“That be far from thee to do after this manner, to slay the righteous with the wicked: and that the righteous should be as the wicked, that be far from thee: Shall not the Judge of all the earth do right?” – Genesis 18:25
This was before the Law of Moses and before the sacrifice of Christ. That means, there was already an established way of separating the righteous from the wicked, unfortunately, we don’t have the criteria with which it was determined.
Salvation By Request?
Prior to the Law of Moses, there are two examples of God granting clemency based solely on the request of a righteous person. The first happens in Genesis18, in which Abraham asks God to spare the city if He can find 10 righteous people. God agrees to the request. He didn’t find ten, so he spared Lot and his family.
The second request is from Lot to spare the city of Zoar. Unlike Abraham, Lot didn’t place any conditions on the sparing of the city. He wanted to flee there and live. The angels granted the request, based solely on the request of Lot.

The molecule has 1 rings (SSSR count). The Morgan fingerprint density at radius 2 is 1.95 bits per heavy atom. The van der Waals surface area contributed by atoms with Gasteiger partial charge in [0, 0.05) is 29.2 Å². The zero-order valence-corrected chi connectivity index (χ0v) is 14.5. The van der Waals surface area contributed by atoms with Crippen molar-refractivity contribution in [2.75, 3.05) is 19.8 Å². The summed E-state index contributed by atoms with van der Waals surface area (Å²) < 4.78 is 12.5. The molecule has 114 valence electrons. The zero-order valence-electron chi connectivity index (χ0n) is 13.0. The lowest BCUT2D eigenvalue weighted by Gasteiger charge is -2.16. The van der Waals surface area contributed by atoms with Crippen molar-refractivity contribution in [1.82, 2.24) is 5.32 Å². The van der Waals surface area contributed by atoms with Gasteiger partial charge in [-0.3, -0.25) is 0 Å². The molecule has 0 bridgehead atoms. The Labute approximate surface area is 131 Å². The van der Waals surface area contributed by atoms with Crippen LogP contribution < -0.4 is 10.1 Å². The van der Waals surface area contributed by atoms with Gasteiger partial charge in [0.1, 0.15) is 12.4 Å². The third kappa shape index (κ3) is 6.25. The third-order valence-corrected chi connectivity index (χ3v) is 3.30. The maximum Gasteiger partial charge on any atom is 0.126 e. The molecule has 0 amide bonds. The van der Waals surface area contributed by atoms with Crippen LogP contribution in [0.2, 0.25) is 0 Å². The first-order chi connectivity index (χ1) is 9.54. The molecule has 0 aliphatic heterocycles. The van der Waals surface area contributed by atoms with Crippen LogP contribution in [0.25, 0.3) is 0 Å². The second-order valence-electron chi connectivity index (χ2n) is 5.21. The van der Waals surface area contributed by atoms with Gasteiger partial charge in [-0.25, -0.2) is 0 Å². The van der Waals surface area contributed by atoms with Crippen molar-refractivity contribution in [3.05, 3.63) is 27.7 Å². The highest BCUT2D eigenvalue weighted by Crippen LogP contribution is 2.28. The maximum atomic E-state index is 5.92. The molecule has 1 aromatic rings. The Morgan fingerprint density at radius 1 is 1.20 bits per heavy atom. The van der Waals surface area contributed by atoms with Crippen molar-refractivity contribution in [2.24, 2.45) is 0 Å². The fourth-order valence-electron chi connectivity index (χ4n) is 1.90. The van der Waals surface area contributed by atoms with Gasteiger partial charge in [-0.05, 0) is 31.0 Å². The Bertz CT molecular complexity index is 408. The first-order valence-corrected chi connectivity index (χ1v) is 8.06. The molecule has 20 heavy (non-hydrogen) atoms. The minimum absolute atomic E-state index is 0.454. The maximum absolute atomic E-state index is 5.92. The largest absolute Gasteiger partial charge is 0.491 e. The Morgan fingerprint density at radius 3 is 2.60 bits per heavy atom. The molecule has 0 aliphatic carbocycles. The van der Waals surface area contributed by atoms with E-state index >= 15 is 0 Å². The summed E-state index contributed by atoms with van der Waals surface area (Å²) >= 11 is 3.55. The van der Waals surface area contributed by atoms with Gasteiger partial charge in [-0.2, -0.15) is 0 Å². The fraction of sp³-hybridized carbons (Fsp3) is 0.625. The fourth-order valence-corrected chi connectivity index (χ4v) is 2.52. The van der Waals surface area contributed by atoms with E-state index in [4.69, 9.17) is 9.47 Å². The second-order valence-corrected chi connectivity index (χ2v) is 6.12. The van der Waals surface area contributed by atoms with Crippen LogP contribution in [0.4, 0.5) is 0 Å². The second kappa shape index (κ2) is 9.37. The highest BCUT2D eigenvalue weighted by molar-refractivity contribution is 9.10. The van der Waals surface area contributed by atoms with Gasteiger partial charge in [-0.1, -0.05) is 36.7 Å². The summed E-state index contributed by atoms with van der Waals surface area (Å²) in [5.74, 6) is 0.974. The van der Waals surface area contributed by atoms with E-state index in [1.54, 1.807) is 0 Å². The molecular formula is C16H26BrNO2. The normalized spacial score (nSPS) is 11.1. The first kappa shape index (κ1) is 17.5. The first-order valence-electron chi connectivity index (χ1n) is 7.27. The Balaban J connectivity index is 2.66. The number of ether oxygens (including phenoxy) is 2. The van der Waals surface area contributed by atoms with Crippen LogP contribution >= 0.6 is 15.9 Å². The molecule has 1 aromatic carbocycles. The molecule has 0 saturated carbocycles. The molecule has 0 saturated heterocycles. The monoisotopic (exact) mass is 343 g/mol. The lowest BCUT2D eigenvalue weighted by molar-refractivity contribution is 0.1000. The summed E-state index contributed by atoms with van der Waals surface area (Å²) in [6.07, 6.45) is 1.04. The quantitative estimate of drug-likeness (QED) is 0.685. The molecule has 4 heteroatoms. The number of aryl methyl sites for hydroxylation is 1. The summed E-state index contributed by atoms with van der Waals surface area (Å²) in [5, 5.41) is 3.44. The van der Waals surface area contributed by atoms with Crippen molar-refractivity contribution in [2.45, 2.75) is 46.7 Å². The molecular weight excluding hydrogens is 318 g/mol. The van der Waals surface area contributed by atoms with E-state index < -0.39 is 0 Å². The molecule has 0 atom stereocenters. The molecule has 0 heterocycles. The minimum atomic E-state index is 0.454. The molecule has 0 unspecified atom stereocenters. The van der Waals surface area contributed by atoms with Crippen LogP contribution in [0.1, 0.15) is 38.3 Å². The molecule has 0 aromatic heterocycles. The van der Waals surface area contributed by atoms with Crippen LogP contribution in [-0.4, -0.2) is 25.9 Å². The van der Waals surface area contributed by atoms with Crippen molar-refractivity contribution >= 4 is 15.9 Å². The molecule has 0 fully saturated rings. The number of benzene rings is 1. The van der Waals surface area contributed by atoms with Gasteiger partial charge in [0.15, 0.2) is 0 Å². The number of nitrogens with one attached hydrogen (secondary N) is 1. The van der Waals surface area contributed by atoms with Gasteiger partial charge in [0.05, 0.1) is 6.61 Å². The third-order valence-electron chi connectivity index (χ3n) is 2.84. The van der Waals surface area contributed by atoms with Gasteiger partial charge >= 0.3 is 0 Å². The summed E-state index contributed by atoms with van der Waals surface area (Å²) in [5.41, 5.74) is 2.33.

Did the Law of Moses replace this previously unknown criteria of determining righteousness? I’m fully aware that Abraham believed God and it was counted to him as righteousness, but what about Lamech, the descendant of Cain? He considered himself to be a righteous man (Genesis 4:24). At least that’s what I assume based on his comments.
Judged By Works and Not Faith?
I asked King Wells this question on Facebook during our conversation: Why does Revelation 20:12-13 specifically say works, and not make the criteria the belief in Christ?
“And I saw the dead, small and great, stand before God; and the books were opened: and another book was opened, which is [the book] of life: and the dead were judged out of those things which were written in the books, according to their works. And the sea gave up the dead which were in it; and death and hell delivered up the dead which were in them: and they were judged every man according to their works.” – Revelation 20:12-13